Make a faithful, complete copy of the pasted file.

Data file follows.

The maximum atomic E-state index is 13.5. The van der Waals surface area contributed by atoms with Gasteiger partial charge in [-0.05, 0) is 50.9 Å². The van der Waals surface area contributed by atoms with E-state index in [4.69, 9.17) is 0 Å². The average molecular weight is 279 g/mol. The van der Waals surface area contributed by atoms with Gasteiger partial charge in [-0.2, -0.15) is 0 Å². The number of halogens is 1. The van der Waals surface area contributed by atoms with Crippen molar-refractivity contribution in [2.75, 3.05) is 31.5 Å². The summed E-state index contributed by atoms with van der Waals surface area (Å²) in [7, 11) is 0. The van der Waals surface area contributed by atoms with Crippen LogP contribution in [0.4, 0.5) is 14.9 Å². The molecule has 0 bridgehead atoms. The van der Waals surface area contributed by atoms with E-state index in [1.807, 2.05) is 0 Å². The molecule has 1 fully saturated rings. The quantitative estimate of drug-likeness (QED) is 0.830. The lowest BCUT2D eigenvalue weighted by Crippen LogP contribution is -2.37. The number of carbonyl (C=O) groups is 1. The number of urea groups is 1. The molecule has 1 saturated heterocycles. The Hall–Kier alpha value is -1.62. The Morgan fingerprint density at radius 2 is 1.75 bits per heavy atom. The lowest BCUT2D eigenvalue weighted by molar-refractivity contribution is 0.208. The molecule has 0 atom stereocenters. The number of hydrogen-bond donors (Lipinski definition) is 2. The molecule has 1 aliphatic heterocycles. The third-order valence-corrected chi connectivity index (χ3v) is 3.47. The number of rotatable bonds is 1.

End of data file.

The maximum atomic E-state index is 13.5. The van der Waals surface area contributed by atoms with Gasteiger partial charge in [-0.05, 0) is 50.9 Å². The van der Waals surface area contributed by atoms with E-state index in [4.69, 9.17) is 0 Å². The average molecular weight is 279 g/mol. The van der Waals surface area contributed by atoms with Gasteiger partial charge in [-0.2, -0.15) is 0 Å². The number of halogens is 1. The van der Waals surface area contributed by atoms with Crippen molar-refractivity contribution in [2.75, 3.05) is 31.5 Å². The summed E-state index contributed by atoms with van der Waals surface area (Å²) in [7, 11) is 0. The van der Waals surface area contributed by atoms with Crippen LogP contribution in [0.4, 0.5) is 14.9 Å². The molecule has 0 bridgehead atoms. The van der Waals surface area contributed by atoms with E-state index in [1.807, 2.05) is 0 Å². The molecule has 1 fully saturated rings. The quantitative estimate of drug-likeness (QED) is 0.830. The lowest BCUT2D eigenvalue weighted by Crippen LogP contribution is -2.37. The number of carbonyl (C=O) groups is 1. The number of urea groups is 1. The molecule has 1 saturated heterocycles. The Hall–Kier alpha value is -1.62. The Morgan fingerprint density at radius 2 is 1.75 bits per heavy atom. The lowest BCUT2D eigenvalue weighted by molar-refractivity contribution is 0.208. The molecule has 0 atom stereocenters. The number of hydrogen-bond donors (Lipinski definition) is 2. The molecule has 1 aliphatic heterocycles. The third-order valence-corrected chi connectivity index (χ3v) is 3.47. The number of rotatable bonds is 1.